count {dplyr}R Documentation

Count observations by group

Description

count() lets you quickly count the unique values of one or more variables: df %>% count(a, b) is roughly equivalent to df %>% group_by(a, b) %>% summarise(n = n()). count() is paired with tally(), a lower-level helper that is equivalent to df %>% summarise(n = n()). Supply wt to perform weighted counts, switching the summary from n = n() to n = sum(wt).

add_count() and add_tally() are equivalents to count() and tally() but use mutate() instead of summarise() so that they add a new column with group-wise counts.

Usage

count(x, ..., wt = NULL, sort = FALSE, name = NULL)

tally(x, wt = NULL, sort = FALSE, name = NULL)

add_count(x, ..., wt = NULL, sort = FALSE, name = NULL, .drop = deprecated())

add_tally(x, wt = NULL, sort = FALSE, name = NULL)

Arguments

x

A data frame, data frame extension (e.g. a tibble), or a lazy data frame (e.g. from dbplyr or dtplyr).

...

<data-masking> Variables to group by.

wt

<data-masking> Frequency weights. Can be NULL or a variable:

  • If NULL (the default), counts the number of rows in each group.

  • If a variable, computes sum(wt) for each group.

sort

If TRUE, will show the largest groups at the top.

name

The name of the new column in the output.

If omitted, it will default to n. If there's already a column called n, it will error, and require you to specify the name.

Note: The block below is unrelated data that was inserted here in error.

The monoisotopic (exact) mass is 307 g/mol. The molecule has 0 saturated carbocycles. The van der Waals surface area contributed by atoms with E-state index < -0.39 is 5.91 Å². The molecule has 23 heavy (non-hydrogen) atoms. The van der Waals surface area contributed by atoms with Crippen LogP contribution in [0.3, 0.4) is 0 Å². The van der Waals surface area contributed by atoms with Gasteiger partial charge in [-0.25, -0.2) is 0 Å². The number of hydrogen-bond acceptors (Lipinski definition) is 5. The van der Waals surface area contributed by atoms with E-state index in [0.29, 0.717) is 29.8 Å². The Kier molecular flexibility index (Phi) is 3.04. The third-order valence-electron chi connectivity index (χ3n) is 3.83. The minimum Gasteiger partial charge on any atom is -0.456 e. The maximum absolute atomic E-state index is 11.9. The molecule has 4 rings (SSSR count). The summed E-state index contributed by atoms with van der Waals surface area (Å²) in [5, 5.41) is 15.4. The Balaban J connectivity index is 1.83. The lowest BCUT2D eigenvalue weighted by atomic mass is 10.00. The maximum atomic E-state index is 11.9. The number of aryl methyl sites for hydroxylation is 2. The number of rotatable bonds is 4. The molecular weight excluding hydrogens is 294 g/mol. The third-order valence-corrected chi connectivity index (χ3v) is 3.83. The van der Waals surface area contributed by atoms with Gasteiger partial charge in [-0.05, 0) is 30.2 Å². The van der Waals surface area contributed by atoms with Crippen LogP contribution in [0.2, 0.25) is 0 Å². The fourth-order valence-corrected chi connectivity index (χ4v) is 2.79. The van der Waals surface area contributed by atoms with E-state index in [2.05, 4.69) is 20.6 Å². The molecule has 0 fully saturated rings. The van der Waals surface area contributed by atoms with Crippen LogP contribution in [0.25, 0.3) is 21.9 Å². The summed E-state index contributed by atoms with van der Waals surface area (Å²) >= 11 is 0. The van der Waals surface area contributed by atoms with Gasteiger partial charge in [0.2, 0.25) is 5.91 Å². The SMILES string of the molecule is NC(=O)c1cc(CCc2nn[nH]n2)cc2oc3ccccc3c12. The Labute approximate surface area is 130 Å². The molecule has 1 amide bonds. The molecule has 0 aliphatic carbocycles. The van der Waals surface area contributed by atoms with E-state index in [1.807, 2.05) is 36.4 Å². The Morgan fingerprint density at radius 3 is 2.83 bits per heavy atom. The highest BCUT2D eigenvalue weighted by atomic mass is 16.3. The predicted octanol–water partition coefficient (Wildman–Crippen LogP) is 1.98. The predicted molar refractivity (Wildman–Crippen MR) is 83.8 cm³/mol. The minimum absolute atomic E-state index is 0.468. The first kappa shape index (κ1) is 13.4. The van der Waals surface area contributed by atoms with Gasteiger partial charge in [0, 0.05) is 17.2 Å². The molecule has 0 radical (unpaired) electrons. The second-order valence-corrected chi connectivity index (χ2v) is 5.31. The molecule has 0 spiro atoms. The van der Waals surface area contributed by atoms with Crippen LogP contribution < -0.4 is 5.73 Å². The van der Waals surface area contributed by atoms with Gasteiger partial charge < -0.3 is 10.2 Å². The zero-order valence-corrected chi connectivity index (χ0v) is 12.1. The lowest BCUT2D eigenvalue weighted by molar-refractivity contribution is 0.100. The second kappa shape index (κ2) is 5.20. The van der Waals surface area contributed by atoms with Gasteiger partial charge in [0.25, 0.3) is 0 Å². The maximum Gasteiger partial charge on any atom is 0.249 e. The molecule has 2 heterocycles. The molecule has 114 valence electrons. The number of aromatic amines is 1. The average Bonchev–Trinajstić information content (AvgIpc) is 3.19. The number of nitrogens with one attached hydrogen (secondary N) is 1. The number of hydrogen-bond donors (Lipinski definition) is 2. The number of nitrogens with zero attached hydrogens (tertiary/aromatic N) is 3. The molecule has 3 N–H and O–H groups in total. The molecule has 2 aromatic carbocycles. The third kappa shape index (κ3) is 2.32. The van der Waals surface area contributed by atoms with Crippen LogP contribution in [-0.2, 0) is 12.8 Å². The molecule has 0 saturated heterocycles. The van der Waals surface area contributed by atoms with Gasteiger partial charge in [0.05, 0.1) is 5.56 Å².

.drop

For count(): if FALSE will include counts for empty groups (i.e. for levels of factors that don't exist in the data). Deprecated in add_count() since it didn't actually affect the output.

Value

An object of the same type as .data. count() and add_count() group transiently, so the output has the same groups as the input.

Examples

# count() is a convenient way to get a sense of the distribution of
# values in a dataset
starwars %>% count(species)
starwars %>% count(species, sort = TRUE)
starwars %>% count(sex, gender, sort = TRUE)
starwars %>% count(birth_decade = round(birth_year, -1))

# use the `wt` argument to perform a weighted count. This is useful
# when the data has already been aggregated once
df <- tribble(
  ~name,    ~gender,   ~runs,
  "Max",    "male",       10,
  "Sandra", "female",      1,
  "Susan",  "female",      4
)
# counts rows:
df %>% count(gender)
# counts runs:
df %>% count(gender, wt = runs)

# tally() is a lower-level function that assumes you've done the grouping
starwars %>% tally()
starwars %>% group_by(species) %>% tally()

# both count() and tally() have add_ variants that work like
# mutate() instead of summarise
df %>% add_count(gender, wt = runs)
df %>% add_tally(wt = runs)

[Package dplyr version 1.0.10 Index]